Regulation Enforcement Difficulties
Although Section 42 has been in effect across India since 1984, there have been a few legal cases invoking it. It is because most prosecutions of pharmacies for operating without a registered pharmacist occur under the Drugs & Cosmetics Act, of 1940. This Act requires a registered pharmacist to supervise the dispensing of drugs as a condition of obtaining a pharmacy licence under Rule 65 of the Drugs & Cosmetics Rules, 1945. Violations of Rule 65 are prosecuted under Section 18(c) in conjunction with Section 27(d) of the Drugs & Cosmetics Act. The maximum penalty for a violation is two years imprisonment and a minimum of one year, with special exceptions and a fine of ₹20,000.
In April 2023, the Central Drugs Standard Control Organisation’s verification identified 48 universally consumed and popular brands, including antacids, antibiotics, and blood pressure-lowering drugs, to be substandard. The US Food and Drugs Administration also pulled up numerous of India’s famous drug manufacturers that were distributing generics to the USA
It has been discovered that numerous pharmacies across different states in India are operating without employing registered pharmacists, despite it being a legal requirement under two legislations. In other words, operating without a registered pharmacist is a violation of two legislations that carry criminal penalties, yet many pharmacies choose to do so. Reports of this violation have been made in Maharashtra, Telangana, West Bengal and Tamil Nadu, with drug inspectors admitting to receiving complaints. The Pharmacy Council of India has clarified that the shortage of pharmacists is not the reason for this, but rather the reluctance of pharmacy proprietors to pay the higher salaries demanded by registered pharmacists compared to non-registered workers in the neighbourhood workers.
Now the question is, why current criminal penalties under the law are not effectively deterring such behaviours? It may be due to two main factors. Firstly, drug inspectors under the Drugs & Cosmetics Act are not effectively prosecuting cases which often leads to acquittals. Secondly, many criminal courts in India tend to show leniency towards pharmacy owners, allowing them to avoid the minimum one-year prison time outlined in Section 27(d) by paying a penalty of ₹20,000. It is done by invoking the “special reasons exception” provision.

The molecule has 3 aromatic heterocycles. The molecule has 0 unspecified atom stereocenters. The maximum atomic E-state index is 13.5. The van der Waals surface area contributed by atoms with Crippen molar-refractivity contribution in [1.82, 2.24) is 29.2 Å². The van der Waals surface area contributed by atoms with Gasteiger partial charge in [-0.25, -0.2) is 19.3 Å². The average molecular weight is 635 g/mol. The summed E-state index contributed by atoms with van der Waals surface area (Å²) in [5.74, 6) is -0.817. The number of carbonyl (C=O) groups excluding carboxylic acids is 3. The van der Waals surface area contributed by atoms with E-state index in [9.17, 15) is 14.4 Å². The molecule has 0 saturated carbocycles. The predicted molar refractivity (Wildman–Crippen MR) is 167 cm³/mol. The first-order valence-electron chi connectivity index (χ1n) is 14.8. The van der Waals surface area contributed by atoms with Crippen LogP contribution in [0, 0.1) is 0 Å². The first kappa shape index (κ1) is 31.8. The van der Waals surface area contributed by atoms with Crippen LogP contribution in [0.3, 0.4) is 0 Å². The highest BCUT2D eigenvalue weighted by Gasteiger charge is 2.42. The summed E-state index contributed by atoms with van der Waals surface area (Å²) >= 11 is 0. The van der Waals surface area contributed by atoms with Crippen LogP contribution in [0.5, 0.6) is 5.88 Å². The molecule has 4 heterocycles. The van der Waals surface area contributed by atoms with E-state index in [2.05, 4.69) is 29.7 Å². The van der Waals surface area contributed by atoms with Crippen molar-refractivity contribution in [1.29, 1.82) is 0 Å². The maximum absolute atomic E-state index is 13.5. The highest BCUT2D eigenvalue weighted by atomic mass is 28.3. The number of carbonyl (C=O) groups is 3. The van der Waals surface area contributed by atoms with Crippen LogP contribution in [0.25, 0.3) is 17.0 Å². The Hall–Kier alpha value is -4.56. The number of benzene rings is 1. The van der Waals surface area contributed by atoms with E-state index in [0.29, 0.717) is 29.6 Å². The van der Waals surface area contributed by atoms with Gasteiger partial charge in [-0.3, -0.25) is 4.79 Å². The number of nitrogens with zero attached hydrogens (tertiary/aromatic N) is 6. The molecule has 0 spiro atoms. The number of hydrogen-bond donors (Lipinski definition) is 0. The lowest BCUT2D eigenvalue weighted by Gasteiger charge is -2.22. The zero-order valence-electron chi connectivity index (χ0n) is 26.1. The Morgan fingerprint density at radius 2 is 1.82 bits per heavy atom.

Although Section 42 has been in effect across India since 1984, there have been a few legal cases invoking it. It is because most prosecutions of pharmacies for operating without a registered pharmacist occur under the Drugs & Cosmetics Act, of 1940
For instance, in the case of State vs Indulal Bogilal Shaha, where the owner of a pharmacy pled culpable before the Court of the Judicial Magistrate First Class, Raigad, for running a drugstore without a registered pharmacist. The court just sentenced the owner to “simple imprisonment till the rising of the court” permitting him to leave once the judge rose from the bench and a fine of ₹ 20,000. When the legislation is already so indulgent, it is shocking for the government to suggest through the Jan Vishwas Bill 2023, the decriminalisation of both Section 42 of the Pharmacy Act, 1948, and Section 27(d) of the Drugs & Cosmetics Act, 1940.
Debate Stirred by Amendments
The Bill proposes amending Section 42(2) to remove the imprisonment clause and substitute it with a mere penalty of Rs1 lakh. The Bill also recommends making Section 27(d) compoundable on payment of Rs 5 lakh, meaning that if the proprietor of the drugstore is ready to cough up Rs 5 lakhs, they do not have to go to jail. Apart from the clear question as to why a similar offence is punishable with Rs 1 lakh under one law and Rs 5 lakh under a different law, is the moral insolvency of granting businesses involved in dangerous behaviour towards patients to escape without prison time.
Unfortunately, this debate does not stop with drugstores functioning without pharmacists since Section 27(d) is also the provision invoked in suits of pharmacies operating in infringements of the licence terms mentioned in Rule 65 of the Drugs & Cosmetics Rules. It includes failure to maintain sufficient storage conditions of drugs, the failure to preserve records and reports of purchase and sale, the act of dispensing schedule H and X drugs without a prescription, and maintenance of a prescription register.
Contraventions of these several stipulations in Rule 65 can have a mixture of injurious inferences for public health. For instance, drugs not accurately stored will degrade or debase. A failure to preserve records will make it very difficult for drug inspectors to convincingly prove the chain of supply to the manufacturer in cases where the manufacturer of not of standard quality drugs is being sued. The failure to dispense drugs only as per prescriptions will lead to prescription misuse leading to either drug addiction or probably increased antibiotic resistance. The failure to preserve a precise prescription register will make the already difficult task of drug recalls impossible.
Despite this, regrettably, the modifications to the Drugs and Cosmetics Act, which oversees the excellence of Indian drugs, by the Jan Vishwas legislation may have tilted too far in favour of manufacturers, while not bearing in mind the consequences it may have for consumers